Deepfake technology got a lot of attention, but I was more interested in the future directions for AI research.
Artificial intelligence took center stage at this year's Emtech conference, presented by MIT Technology Review. The conference began with a demo of a deepfake, and featured conversations about the impact of such technologies and misinformation in general, deploying AI at scale, how organizations should approach using AI, whether facial recognition should be more closely regulated, and most interestingly, AI pioneer Yoshua Bengio's thoughts on creating broader AI.
It began with Technology Review editor in chief Gideon Lichfield talking about the potential impact of deepfakes, which quickly turned into a demo of him appearing on screen pretending to be Russian President Vladimir Putin. It was a pretty good demo—the "Putin" on-screen looked fairly realistic, though the hairline and the accent weren't quite convincing. In any case, it raised a number of issues about whether such deepfakes could potentially impact the election.
The demo was created by Hao Li of the University of Southern California and CEO of Pinscreen, a company that creates photorealistic avatars of people using AI-driven algorithms. He recounted how back in 2014, he worked on Furious 7, to digitally insert the face of recently-deceased actor Paul Walker on top of a facial performance captured using Walker's brother. He said at the time, the technology was not as good as the requirements, but now things are much easier. Things that would have taken months and a team now can be done by a single person.
Li said deepfakes haven't caused many issues to date "because the quality isn't there." But he said the field is developing more rapidly than he thought it would have, and mentioned Zao, the Chinese face-swapping app, would eventually get to a place where it could cause trouble.
Researchers need to take an approach assuming deepfakes will be perfect, he said, so they need to try different approaches to detect them, such as motion signatures. But he noted that misinformation has always been an issue, including such things as photo manipulation during wartime. "You don't need deepfakes to fabricate stories," he said.
(In another conversation at the conference, former Facebook CISO Alex Stamos said the biggest problem with deepfakes is not in politics, but in personal bullying such as revenge porn—saying that politicians have teams that examine the videos and point out where they are fake, but that 17-year old girls have no such recourse.)
Li talked about how some applications, such as Zao, were using content illegally, and the potential privacy concerns in uploading photos to apps such as Zao or FaceApp, saying users do not understand they are giving the company behind the app the right to do anything it wants with the photo.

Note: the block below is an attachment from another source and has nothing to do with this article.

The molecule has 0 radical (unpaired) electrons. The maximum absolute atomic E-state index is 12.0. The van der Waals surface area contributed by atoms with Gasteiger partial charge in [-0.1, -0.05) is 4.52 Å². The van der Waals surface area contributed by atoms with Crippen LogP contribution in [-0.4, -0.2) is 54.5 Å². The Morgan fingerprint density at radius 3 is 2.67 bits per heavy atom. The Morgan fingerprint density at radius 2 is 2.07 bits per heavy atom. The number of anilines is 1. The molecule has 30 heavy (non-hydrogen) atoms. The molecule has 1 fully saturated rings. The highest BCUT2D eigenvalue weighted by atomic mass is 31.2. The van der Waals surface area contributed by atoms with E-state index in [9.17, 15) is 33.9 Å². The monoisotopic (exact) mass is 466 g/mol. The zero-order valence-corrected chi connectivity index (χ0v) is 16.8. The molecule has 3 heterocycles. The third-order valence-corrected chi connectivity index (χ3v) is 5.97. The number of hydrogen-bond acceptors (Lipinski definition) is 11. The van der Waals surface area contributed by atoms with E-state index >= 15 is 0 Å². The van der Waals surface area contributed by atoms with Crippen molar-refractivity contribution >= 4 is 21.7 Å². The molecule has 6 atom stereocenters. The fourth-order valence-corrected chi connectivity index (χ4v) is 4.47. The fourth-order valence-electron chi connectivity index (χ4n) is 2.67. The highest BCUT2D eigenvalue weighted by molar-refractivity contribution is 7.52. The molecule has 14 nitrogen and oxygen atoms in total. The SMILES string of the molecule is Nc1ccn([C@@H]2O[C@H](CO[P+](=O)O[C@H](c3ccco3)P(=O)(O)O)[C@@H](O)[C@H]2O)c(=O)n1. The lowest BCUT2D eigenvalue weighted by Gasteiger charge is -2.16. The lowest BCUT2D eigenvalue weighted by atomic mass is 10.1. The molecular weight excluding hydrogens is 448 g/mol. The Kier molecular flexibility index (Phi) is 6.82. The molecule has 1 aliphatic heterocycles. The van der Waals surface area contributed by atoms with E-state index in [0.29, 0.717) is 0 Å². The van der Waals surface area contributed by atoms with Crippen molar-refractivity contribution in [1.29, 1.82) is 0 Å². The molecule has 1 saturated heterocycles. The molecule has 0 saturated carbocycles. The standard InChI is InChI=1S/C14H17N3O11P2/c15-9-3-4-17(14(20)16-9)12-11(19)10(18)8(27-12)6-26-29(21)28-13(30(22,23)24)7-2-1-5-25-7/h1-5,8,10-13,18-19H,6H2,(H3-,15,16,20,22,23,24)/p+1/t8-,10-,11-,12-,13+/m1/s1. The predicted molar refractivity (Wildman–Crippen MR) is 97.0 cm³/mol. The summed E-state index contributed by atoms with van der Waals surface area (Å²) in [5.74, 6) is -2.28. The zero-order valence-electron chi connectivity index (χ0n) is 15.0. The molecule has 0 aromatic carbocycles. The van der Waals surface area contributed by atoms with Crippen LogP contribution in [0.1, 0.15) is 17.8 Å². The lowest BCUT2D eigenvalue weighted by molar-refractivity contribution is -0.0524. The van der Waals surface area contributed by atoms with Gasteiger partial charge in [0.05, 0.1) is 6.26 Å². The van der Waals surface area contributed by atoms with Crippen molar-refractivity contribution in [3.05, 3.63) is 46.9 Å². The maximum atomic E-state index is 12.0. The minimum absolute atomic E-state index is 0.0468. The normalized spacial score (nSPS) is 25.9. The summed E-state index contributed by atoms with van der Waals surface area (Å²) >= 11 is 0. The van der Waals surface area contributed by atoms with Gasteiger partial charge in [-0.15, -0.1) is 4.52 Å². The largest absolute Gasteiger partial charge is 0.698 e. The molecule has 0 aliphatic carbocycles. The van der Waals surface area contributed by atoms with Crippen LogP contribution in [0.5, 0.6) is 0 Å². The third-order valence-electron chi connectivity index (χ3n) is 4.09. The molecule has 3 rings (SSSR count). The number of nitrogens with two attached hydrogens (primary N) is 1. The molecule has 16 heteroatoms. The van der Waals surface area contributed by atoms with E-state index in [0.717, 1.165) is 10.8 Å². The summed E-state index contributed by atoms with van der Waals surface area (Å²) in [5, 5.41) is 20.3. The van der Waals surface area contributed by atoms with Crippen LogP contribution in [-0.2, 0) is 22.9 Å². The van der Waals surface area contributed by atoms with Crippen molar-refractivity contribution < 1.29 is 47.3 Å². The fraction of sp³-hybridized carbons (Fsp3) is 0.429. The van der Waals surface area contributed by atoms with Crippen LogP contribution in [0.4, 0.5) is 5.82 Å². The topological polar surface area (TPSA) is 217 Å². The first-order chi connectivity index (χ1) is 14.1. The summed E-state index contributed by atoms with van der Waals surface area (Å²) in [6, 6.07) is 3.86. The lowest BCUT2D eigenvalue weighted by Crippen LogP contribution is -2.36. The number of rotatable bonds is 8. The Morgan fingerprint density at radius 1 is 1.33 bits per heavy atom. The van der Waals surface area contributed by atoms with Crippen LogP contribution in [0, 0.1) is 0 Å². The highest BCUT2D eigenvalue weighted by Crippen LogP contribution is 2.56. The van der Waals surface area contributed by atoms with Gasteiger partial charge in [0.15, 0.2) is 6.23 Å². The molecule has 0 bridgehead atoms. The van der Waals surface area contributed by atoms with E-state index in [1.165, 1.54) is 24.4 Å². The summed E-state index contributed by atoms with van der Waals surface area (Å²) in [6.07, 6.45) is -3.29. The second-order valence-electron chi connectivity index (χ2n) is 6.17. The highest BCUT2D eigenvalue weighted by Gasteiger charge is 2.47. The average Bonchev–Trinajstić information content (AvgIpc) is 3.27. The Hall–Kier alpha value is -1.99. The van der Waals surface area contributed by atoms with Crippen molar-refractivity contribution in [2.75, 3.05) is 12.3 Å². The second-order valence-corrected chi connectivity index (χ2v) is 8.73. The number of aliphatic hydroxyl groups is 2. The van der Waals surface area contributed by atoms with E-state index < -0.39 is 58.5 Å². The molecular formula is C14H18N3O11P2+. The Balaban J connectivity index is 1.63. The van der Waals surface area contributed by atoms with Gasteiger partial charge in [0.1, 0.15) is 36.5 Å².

He noted that people can now create new content with your likeness, and there's not much you can do about it before you see it. Afterward, you could sue, but in many cases, the damage will be done.
He made it clear that his company, Pinscreen, was not creating deepfakes but instead focuses on creating digital avatars or virtual beings as a form of interface for how you will interact in the future. For instance, in e-commerce, he said, in the "next-generation fashion catalog" you might be able to see yourself instead of a model, to preview how you will look in clothes. In addition, in AR or VR, you could use a three-dimensional digital avatar for face-to-face conversation. Pinscreen is trying to create a platform that makes it accessible for people to create such applications.
Towards Human-level AI: Scientific and Social Challenges
"It is important to recognize we're very far from human-level AI in many ways, "said AI Pioneer Yoshua Bengio of the University of Montreal and the Montreal Institute for Learning Algorithms (MILA) in his talk at the conference. He said that we've made amazing progress in AI and should celebrate that, but that said, we have a lot more work to do to get to human-level AI.
Bengio talked about many different approaches towards improving AI, moving beyond the basic deep learning systems that have made so much progress in recent years.
He noted that currently AI requires taking a high-level concept from humans, such as labeling a lot of data. He said researchers are looking at how computers can make more sense of their environment and coming up with new ways to represent and conceptualize knowledge.
One such area is "learning to learn" or "meta-learning," where the models learn how to generalize better. Already this is being used to set hyperparameters for neural nets, but Bengio talked about using the same kind of techniques to make models generalize based on new data.
He noted that one problem the industry has had is that if you train on data in one country, in another country, the distribution may not be the same, causing less accurate results. He said that humans are better able to handle such differences, understanding things such as causality.